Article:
Has Gail Eastman’s Threat to Smack Speakers to Anaheim Council for Incivility GONE MISSING?

Eastman throws etiquette book at Anaheim Council speakers

Gail Eastman is preparing to throw the etiquette book at Anaheim City Council mwwting speakers — or IS she? Find out this afternoon!

“Hello?  Anaheim Police Department?  I’d like to file a Missing Policy Report.  Yes, I’ll hold.”

[The hold music is from Anaheim’s Gwen Stefani.  Nice touch!  Except that it’s “Hollaback Girl.”  Need to think through implications of that choice in the context of –]

“Missing Policy Department, Detective Charming.  When was your policy last seen and when did you see it?”

“I think that it was May 20, in the Orange County Register.”

“What page?”

“Page 1.  ‘Council Seeks Model Behavior,’ by Art Marroquin.  Gail Eastman says that ‘the better we can educate our citizens, the more productive meetings we’ll have.'”

“So this is an educational policy?”

“No, it’s a decorum policy.”

“A what?”

“Decorum.  Here, let me read from the article:  ‘The taunts reached a vociferous crescendo May 14, when the Anaheim City Council voted 4-1 to approve a $158 million tax break for the developer of two luxury hotels at the GardenWalk outdoor mall.  Several people shouted over the council’s length debate.  Others mimicked council members –“

“Just a second.  ‘Vociferous crescendo.’  OK, now people ‘mimicked’ council members?  Do you know if this was misdemeanor mimicry or felonious fun-of-making?”

“It doesn’t say.  Maybe you can tell me.  ‘One person pointed at each member, accusing them of not paying attention during the public comments portion that kicks off the meeting.'”

“Doesn’t sound like a felony.  But I don’t hear a policy there.”

“Well, a little bit above it says that during Council meetings, pamphlets will be distributed ‘reminding attendees that they may be asked to sit down or leave the room for using — and this is a quote — “personal, threatening, abusive, slanderous or profane remarks to any member of the Council, staff, or general public.”  Those refusing to leave the meeting peacefully or voluntarily may be removed by a police officer and face misdemeanor charges of disruption, according to the City Charter.'”

“OK, now that’s the policy.  And you say that it’s missing?”

“Yeah, so far as I can tell.”


“Well, there was this flyer drawn up that says that cites ‘rules of decorum’ in the Anaheim Municipal Code 1.12.017 with the above language, and it all says that it applies to remarks which ‘disrupt, disturb, or impede the orderly conduct of the council meeting.’  And it says that anyone making such remark or that impede orderly conduct ‘shall, at the discretion of the presiding officer or a majority of the Council, be barred from further addressing the Council during that meeting.'”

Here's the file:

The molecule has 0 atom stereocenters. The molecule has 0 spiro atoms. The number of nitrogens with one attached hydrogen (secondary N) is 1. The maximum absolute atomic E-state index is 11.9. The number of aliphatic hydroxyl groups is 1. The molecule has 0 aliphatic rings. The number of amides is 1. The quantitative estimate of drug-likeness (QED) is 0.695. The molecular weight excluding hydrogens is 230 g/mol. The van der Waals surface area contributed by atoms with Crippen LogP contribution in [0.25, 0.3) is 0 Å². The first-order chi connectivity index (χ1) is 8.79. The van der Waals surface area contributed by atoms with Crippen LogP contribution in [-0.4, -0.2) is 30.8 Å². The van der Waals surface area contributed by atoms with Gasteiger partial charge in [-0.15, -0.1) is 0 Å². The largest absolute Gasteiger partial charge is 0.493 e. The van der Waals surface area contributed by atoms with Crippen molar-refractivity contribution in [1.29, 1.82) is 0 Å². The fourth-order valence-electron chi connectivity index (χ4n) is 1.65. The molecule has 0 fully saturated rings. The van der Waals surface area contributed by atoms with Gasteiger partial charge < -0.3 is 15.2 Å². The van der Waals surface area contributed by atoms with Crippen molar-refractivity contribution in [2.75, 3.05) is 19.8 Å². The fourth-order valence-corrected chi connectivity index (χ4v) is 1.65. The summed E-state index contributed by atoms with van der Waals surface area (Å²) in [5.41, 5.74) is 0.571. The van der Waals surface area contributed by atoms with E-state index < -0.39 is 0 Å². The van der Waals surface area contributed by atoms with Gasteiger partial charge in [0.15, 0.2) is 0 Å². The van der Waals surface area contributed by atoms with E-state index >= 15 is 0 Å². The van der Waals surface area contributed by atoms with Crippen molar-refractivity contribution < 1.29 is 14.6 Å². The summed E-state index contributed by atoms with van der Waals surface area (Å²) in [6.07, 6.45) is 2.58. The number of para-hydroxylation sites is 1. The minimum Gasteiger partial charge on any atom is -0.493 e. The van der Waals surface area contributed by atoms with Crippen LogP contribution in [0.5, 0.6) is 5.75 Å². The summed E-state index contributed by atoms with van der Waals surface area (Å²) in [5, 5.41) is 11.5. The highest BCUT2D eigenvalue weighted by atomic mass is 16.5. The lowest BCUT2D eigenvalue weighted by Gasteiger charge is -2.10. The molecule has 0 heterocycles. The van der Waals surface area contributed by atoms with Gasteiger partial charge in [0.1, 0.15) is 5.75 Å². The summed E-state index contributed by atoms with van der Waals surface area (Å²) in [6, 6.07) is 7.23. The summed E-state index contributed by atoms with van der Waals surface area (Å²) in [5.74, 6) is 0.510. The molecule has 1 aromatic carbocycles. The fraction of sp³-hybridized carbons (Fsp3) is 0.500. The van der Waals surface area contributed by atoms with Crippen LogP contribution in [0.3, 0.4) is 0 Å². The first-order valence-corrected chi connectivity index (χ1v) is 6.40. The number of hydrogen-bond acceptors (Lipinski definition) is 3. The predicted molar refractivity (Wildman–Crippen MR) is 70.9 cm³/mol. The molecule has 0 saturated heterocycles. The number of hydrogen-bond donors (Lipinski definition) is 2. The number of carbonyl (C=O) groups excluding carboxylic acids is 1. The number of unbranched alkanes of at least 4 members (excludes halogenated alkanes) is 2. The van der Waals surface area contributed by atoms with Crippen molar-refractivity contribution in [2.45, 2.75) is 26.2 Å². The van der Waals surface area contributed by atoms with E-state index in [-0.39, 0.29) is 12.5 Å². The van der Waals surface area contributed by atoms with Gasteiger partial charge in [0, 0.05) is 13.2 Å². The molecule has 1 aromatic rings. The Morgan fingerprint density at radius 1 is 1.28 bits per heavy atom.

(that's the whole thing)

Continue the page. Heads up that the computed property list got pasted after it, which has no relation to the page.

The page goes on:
“Well, there’s your answer.  It’s not missing, it’s in the Municipal Code!”

“I don’t think that it’s that’s simple, Detective.  The May 28 Council Agenda came out, with a third of the page describing the process of public comments — and there’s no discussion of this policy at all!”

“Well, that may be slightly suspicious — but it doesn’t mean that foul play is involved.  Maybe the policy is just out for a while and will  just show up later if you wait.”

“My concern, officer, is that they may have changed their minds and decided not to pursue the policy.”

“You want them to implement the policy?”

“No, I just want to know if it is implemented.  You see, I plan to speak at the City Council meeting on May 28 and I may say some things that are ‘personal’ and ‘abusive’ about Council members and possibly staff.  I want to know if I might get in trouble.”

“Well, let me look at that list again.  Do you plan to say anything ‘slanderous’?”

“No, I know that I have no right to do that.”

“What about ‘threatening’?”

“Maybe.  Probably.  But only lawful threats.  Political consequences, everlasting shame, undermining of the democratic system — that sort of thing.”

“What about ‘profane’?”

“Not intentionally, but if they try to toss me out of the room I have no idea what words might come out of my mouth.”

“I can see why you’re concerned.  Let me point out, though, that the policy only applies if the remarks ‘disrupt, disturb, or impede the orderly conduct of the meeting.’  Doesn’t that protect you?”

“I’m really not sure.  It seems both vague and overbroad.   I’m sure that my comments would disrupt and disturb what they’d like the meeting to be — one where no one challenges them on being sellouts and petty tyrants at all.  But I don’t think that they have the right to squelch uncivil community comments.”

“So why not just speak your mind?”

“Well, this is called the ‘chilling effect’ on free speech.  Even though I think that they’re wrong — and even if they are wrong — the fear that they’re going to try to enforce their rule anyway may lead people not to exercise their right to free speech, because they don’t want trouble.  That’s bad for our democratic system.  In fact it’s illegal and unconstitutional.”

“But what does this have to do with a missing policy?”